Hansa Medical successfully completes Phase II IdeS study; QUITS IdeS study in acquired TTPDecember 21, 2016
Hansa Medical AB has announced completion of a Phase II study entitled “A Phase II Study to Evaluate the Safety, Tolerability, Efficacy and Pharmacokinetics of Intravenous Ascending Doses of IdeS in Kidney Transplantation” in which 10 sensitized kidney patients were given IdeS prior to transplantation.
The primary and secondary objectives were met with IdeS in the study.
Dr. Steven Glazer, Chief Medical Officer at Hansa Medical said: “We are encouraged by these results. These data further support our belief that our novel immunomodulatory enzyme holds significant therapeutic value for sensitized patients in need of lifesaving transplantation. We plan to move forward with continued recruitment of patients to our ongoing multi-center study with IdeS in highly sensitized kidney transplantation patients, allowing us to accumulate additional data and further evidence of the value of IdeS and our clinical program.”
In a separate press release also issued on Wednesday Hansa Medical has announced that it will not continue its clinical Phase II study with IdeS in acquired TTP. The decision follows Hansa Medical’s review of initial results from the study demonstrating a non-favourable risk benefit profile. This decision to discontinue the study has no impact on Hansa Medical’s ongoing studies with IdeS in renal transplantation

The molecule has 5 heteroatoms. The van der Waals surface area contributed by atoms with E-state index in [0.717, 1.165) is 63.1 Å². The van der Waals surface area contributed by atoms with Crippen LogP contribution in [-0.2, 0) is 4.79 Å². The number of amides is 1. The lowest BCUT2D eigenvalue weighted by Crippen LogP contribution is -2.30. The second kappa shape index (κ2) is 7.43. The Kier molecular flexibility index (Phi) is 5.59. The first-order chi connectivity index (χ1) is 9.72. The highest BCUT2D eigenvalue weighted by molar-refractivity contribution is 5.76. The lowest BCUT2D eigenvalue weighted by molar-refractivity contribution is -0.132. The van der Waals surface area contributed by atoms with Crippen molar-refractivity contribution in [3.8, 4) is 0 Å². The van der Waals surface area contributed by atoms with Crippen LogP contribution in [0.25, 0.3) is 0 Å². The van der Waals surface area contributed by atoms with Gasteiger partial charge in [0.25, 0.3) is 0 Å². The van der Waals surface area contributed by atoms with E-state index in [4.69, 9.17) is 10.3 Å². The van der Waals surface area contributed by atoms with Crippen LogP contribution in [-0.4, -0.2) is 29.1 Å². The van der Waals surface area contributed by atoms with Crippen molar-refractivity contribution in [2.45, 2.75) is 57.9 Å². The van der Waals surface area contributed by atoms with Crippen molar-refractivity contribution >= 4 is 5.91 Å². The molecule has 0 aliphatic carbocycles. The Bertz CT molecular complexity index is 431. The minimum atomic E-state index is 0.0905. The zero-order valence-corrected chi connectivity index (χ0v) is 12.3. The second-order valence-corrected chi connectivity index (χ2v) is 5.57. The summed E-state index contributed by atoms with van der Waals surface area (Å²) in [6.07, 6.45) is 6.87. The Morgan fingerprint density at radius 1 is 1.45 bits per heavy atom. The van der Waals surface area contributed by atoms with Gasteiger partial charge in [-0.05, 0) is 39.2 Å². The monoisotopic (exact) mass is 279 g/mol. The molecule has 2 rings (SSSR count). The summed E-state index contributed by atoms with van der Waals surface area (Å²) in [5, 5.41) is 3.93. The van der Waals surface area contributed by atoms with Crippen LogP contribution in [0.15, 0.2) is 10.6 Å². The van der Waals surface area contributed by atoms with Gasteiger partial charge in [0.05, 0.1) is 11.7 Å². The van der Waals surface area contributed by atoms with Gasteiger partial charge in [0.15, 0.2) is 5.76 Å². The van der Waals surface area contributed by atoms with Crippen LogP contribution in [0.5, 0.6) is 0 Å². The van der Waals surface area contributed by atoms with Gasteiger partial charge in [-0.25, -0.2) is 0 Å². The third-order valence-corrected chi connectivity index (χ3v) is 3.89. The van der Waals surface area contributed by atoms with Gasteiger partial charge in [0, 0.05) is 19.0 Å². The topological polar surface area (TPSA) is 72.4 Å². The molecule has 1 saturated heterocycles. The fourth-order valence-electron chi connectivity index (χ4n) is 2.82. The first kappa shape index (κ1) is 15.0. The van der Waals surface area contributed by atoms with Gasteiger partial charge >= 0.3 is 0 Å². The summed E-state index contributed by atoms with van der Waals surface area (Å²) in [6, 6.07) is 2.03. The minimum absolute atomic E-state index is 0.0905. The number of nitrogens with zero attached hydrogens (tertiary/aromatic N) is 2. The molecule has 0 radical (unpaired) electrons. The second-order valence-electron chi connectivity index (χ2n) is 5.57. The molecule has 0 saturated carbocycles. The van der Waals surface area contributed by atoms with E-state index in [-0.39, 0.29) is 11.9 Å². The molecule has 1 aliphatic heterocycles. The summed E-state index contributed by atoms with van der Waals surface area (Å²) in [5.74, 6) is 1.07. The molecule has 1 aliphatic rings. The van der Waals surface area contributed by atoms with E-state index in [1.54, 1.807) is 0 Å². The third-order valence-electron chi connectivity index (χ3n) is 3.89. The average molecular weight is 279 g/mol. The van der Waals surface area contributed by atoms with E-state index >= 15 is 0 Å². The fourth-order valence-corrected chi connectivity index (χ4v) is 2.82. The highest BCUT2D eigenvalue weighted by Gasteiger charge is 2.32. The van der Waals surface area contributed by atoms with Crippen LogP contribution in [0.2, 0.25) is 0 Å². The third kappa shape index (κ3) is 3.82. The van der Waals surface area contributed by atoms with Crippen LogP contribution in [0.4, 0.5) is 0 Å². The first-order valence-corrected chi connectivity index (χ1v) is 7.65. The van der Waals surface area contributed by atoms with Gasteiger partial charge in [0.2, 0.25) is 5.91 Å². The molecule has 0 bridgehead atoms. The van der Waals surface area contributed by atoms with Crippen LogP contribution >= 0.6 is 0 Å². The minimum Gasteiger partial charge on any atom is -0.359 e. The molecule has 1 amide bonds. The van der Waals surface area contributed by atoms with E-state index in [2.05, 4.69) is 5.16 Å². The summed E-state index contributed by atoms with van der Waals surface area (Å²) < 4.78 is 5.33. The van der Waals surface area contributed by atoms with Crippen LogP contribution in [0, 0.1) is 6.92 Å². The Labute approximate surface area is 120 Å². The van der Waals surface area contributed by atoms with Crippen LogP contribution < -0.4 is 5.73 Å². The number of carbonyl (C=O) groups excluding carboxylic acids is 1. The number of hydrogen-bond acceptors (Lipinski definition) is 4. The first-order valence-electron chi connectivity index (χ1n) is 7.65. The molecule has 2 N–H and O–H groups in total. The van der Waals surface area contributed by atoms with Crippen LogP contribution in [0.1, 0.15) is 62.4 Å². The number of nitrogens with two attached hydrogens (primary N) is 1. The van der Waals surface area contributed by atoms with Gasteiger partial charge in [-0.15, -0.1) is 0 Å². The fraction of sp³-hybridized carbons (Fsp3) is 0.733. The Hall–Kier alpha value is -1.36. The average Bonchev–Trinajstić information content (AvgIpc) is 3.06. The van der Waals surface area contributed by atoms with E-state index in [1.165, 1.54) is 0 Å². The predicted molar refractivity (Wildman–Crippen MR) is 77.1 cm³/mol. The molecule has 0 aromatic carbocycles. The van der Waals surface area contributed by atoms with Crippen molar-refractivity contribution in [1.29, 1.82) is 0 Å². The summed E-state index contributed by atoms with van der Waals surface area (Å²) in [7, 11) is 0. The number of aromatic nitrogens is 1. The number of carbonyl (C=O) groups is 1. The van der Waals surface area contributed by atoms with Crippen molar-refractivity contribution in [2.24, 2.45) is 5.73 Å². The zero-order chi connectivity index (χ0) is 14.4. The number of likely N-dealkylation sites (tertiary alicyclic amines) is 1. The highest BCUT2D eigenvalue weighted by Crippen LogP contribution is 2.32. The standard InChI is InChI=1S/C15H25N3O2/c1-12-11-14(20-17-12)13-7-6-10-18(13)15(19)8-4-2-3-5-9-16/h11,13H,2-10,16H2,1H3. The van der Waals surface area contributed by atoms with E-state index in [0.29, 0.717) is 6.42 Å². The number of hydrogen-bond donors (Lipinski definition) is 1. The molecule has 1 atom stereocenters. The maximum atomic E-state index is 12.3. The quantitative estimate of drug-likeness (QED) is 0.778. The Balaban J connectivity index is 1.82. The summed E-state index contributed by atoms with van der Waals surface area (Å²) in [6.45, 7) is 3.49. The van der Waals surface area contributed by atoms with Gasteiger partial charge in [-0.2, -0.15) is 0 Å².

or planned studies in other autoimmune indications.
The company explained that the initial data from treatment of two patients with asymptomatic TTP clearly demonstrated that IdeS effectively cleaves IgG antibodies, including all pathogenic anti-ADAMTS13 autoantibodies. However, the efficient cleaving of the anti-ADAMTS13 autoantibodies did not result in a convincing positive effect on the activity of the ADAMTS13 enzyme in relation to the level of adverse events observed. Both patients treated in the study experienced symptoms including fever, rash and joint pain approximately one week after treatment, possibly
related to treatment with IdeS in asymptomatic TTP-patients. The symptoms were clinically manageable and unexpected based on observations from completed and ongoing studies.
Dr. Steven Glazer, Chief Medical Officer of Hansa Medical, commented: “Hansa Medical has a deep commitment to the development of
antibody-degrading and antibody-modulating enzymes for use in transplantation and autoimmune diseases. While we are disappointed that we were not able to demonstrate a convincing risk benefit profile in asymptomatic patients with acquired TTP, we are optimistic about the clinical development of IdeS in our lead programs, including transplant patients. These findings in asymptomatic TTP patients have no implications for ongoing studies with IdeS in transplantation or other planned studies in autoimmune indications. We are evaluating the
possibility to investigate the safety and efficacy of IdeS in symptomatic acute patients with TTP in a separate Phase II study in the future.”